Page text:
Air-independent propulsion (AIP) technology, which would allow a submarine to operate without access to atmospheric oxygen, is an important requirement of the P75I project, but Russia doesn’t have AIP system on any of their submarines.
    They claim to have the technology and say, “The only thing left is to package it into a submarine section and demonstrate it to the Indian Navy.”

  2. When L&T Shipbuilding delivered Indian Coast Guard Ship (ICGS) Vikram in April 2018, the first of seven offshore patrol vessels (OPVs) ordered by the Coast Guard, it gave them a pleasant surprise.
    L&T’s Kattupalli shipyard took just 36 months to build and deliver that OPV, even though this was the first OPV it had ever built. In contrast, when Goa Shipyard (GSL), the public sector’s premier OPV builder, got an order in April 1990 for four OPVs, it took twice as long to deliver the first. The delay in delivering those four OPVs ranged from two years to eight and a half years.
    The Navy has,long complained about lengthy time overruns by defence public sector undertaking (DPSU) shipyards, which are given warship building orders (by value) through “nomination” — which means without competitive tendering.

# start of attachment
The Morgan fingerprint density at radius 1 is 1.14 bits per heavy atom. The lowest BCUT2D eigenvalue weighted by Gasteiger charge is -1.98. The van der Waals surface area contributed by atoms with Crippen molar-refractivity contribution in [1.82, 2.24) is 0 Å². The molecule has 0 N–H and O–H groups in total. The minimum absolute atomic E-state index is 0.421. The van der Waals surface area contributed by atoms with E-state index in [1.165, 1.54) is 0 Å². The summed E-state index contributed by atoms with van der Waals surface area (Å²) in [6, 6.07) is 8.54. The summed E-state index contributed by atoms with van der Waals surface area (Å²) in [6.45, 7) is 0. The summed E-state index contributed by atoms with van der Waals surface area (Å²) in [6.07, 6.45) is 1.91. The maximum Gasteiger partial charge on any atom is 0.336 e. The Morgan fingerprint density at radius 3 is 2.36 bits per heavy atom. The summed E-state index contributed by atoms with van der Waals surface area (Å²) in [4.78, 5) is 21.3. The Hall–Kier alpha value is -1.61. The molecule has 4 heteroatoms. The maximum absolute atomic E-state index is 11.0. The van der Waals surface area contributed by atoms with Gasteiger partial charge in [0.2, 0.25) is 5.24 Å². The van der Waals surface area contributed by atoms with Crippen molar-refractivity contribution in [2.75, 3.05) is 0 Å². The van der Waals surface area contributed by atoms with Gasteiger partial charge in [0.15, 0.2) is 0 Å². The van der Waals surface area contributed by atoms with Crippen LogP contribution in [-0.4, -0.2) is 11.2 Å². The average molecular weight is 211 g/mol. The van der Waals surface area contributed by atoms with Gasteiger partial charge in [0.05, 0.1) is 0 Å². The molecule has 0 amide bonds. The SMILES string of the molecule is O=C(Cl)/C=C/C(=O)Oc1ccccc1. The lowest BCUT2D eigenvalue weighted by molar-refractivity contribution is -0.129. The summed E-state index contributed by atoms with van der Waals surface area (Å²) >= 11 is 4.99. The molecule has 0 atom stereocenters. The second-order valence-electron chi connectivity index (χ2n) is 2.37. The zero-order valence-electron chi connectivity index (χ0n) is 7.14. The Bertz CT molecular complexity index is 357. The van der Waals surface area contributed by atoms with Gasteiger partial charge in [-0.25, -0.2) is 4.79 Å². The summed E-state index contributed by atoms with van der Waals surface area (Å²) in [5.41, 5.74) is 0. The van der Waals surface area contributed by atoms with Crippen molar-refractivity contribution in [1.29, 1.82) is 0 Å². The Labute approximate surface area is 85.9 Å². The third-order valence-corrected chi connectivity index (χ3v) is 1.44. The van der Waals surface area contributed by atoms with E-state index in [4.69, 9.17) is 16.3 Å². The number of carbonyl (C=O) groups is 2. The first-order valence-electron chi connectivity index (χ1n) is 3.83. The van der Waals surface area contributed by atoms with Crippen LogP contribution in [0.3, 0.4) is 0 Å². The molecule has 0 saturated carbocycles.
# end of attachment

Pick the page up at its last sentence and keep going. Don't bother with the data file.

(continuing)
3. L&T Shipbuilding has built several offshore patrol vessels, fast patrol vessels and interceptor boats for the Coast Guard. The company is among the four private local shipbuilders that have a permit from the government to build warships. 
    As they’re NCLT cases, old competetors like ABG Shipyard Ltd, Bharati Shipyard Ltd, Pipavav Defence and Offshore Engineering Co. Ltd out of the reckoning. This forced Adani Defence to seek a JV with Hindustan Shipyard, Vishakapatnam.

  4. “Subsidy is a key issue for shipbuilding in the country. Without subsidy, it is not attractive to put up a shipyard,” Anil Manibhai Naik, who was the then designated CEO and managing director of L&T, said in an interview in July 2007.
    Naik, now retired, went on to become the group executive chairman of L&T.
    L&T Shipbuilding is now well established and in 2009 worked on India’s first nuclear-powered submarine – INS Arihant. So, it does have some experience with building a submarine.

  5. The HSL-Adani bid wasn’t considered on the grounds that administrative permissions for the joint venture were not in place.
    The proposal for the formation of a JV by HSL with Adani Defence had been received and was then still under consideration by the Ministry of Defence.

  6. France believes it has an edge with the existing Scorpene build program with Mazgaon Docks Shipbuilders. Russia seeks a virtual walkover in the program, as their Kilo-class submarines are in use by the Navy.

    • The Navy has had a very, very bad experience with Visakhapatnam based, state-owned Hindustan Shipyard Ltd (HSL) which operates under the Department of Defence Production. For over eight years HSL struggled to overhaul one of the Navy’s Kilo-class submarines – INS Sindhukirti.

      • The useful life span of a diesel-electric submarine is 30 years – and the INS Sindhukirti spent about a decade on land, at HSL?? 😁😁😁